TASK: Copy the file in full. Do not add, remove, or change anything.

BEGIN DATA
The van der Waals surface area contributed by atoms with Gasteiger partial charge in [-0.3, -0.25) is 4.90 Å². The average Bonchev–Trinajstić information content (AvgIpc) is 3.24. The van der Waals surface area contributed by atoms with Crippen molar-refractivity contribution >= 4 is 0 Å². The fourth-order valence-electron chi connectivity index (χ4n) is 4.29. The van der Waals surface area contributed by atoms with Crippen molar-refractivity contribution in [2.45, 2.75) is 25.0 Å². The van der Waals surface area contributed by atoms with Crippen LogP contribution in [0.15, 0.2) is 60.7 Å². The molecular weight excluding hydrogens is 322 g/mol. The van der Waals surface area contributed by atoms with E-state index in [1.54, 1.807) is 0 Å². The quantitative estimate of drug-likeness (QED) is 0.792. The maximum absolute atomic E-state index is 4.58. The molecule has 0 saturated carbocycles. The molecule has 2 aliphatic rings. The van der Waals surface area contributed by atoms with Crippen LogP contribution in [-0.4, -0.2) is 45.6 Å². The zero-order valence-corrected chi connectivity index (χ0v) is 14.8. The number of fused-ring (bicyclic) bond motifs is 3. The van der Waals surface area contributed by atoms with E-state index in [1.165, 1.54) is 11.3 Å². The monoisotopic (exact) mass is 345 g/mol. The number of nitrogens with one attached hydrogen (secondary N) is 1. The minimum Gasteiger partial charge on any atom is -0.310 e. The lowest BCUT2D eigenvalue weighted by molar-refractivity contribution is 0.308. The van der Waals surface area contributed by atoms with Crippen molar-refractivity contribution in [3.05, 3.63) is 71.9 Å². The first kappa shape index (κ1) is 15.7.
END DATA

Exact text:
The van der Waals surface area contributed by atoms with Gasteiger partial charge in [-0.3, -0.25) is 4.90 Å². The average Bonchev–Trinajstić information content (AvgIpc) is 3.24. The van der Waals surface area contributed by atoms with Crippen molar-refractivity contribution >= 4 is 0 Å². The fourth-order valence-electron chi connectivity index (χ4n) is 4.29. The van der Waals surface area contributed by atoms with Crippen molar-refractivity contribution in [2.45, 2.75) is 25.0 Å². The van der Waals surface area contributed by atoms with Crippen LogP contribution in [0.15, 0.2) is 60.7 Å². The molecular weight excluding hydrogens is 322 g/mol. The van der Waals surface area contributed by atoms with E-state index in [1.54, 1.807) is 0 Å². The quantitative estimate of drug-likeness (QED) is 0.792. The maximum absolute atomic E-state index is 4.58. The molecule has 0 saturated carbocycles. The molecule has 2 aliphatic rings. The van der Waals surface area contributed by atoms with Crippen LogP contribution in [-0.4, -0.2) is 45.6 Å². The zero-order valence-corrected chi connectivity index (χ0v) is 14.8. The number of fused-ring (bicyclic) bond motifs is 3. The van der Waals surface area contributed by atoms with E-state index in [1.165, 1.54) is 11.3 Å². The monoisotopic (exact) mass is 345 g/mol. The number of nitrogens with one attached hydrogen (secondary N) is 1. The minimum Gasteiger partial charge on any atom is -0.310 e. The lowest BCUT2D eigenvalue weighted by molar-refractivity contribution is 0.308. The van der Waals surface area contributed by atoms with Crippen molar-refractivity contribution in [3.05, 3.63) is 71.9 Å². The first kappa shape index (κ1) is 15.7.